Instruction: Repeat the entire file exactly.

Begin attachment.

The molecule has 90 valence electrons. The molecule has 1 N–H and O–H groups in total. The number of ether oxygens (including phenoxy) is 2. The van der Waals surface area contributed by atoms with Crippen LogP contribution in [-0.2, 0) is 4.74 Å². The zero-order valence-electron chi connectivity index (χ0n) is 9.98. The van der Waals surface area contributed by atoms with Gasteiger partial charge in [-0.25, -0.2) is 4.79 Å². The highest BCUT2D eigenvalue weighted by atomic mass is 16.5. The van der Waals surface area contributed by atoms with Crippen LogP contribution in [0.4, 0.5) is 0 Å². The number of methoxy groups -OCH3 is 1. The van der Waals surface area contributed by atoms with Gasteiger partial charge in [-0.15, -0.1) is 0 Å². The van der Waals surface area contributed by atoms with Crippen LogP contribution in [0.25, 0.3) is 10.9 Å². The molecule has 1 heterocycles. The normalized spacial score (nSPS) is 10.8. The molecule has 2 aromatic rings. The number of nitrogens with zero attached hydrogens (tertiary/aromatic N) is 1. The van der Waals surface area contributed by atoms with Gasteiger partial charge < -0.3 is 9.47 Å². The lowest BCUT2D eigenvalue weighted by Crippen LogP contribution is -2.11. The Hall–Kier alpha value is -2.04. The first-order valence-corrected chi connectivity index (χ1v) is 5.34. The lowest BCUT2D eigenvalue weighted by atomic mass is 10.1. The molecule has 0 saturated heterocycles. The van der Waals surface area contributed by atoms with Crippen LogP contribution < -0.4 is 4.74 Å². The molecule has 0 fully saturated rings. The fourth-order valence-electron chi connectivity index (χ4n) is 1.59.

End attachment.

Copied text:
The molecule has 90 valence electrons. The molecule has 1 N–H and O–H groups in total. The number of ether oxygens (including phenoxy) is 2. The van der Waals surface area contributed by atoms with Crippen LogP contribution in [-0.2, 0) is 4.74 Å². The zero-order valence-electron chi connectivity index (χ0n) is 9.98. The van der Waals surface area contributed by atoms with Gasteiger partial charge in [-0.25, -0.2) is 4.79 Å². The highest BCUT2D eigenvalue weighted by atomic mass is 16.5. The van der Waals surface area contributed by atoms with Crippen LogP contribution in [0.4, 0.5) is 0 Å². The number of methoxy groups -OCH3 is 1. The van der Waals surface area contributed by atoms with Gasteiger partial charge in [-0.15, -0.1) is 0 Å². The van der Waals surface area contributed by atoms with Crippen LogP contribution in [0.25, 0.3) is 10.9 Å². The molecule has 1 heterocycles. The normalized spacial score (nSPS) is 10.8. The molecule has 2 aromatic rings. The number of nitrogens with zero attached hydrogens (tertiary/aromatic N) is 1. The van der Waals surface area contributed by atoms with Gasteiger partial charge < -0.3 is 9.47 Å². The lowest BCUT2D eigenvalue weighted by Crippen LogP contribution is -2.11. The Hall–Kier alpha value is -2.04. The first-order valence-corrected chi connectivity index (χ1v) is 5.34. The lowest BCUT2D eigenvalue weighted by atomic mass is 10.1. The molecule has 0 saturated heterocycles. The van der Waals surface area contributed by atoms with Crippen LogP contribution < -0.4 is 4.74 Å². The molecule has 0 fully saturated rings. The fourth-order valence-electron chi connectivity index (χ4n) is 1.59.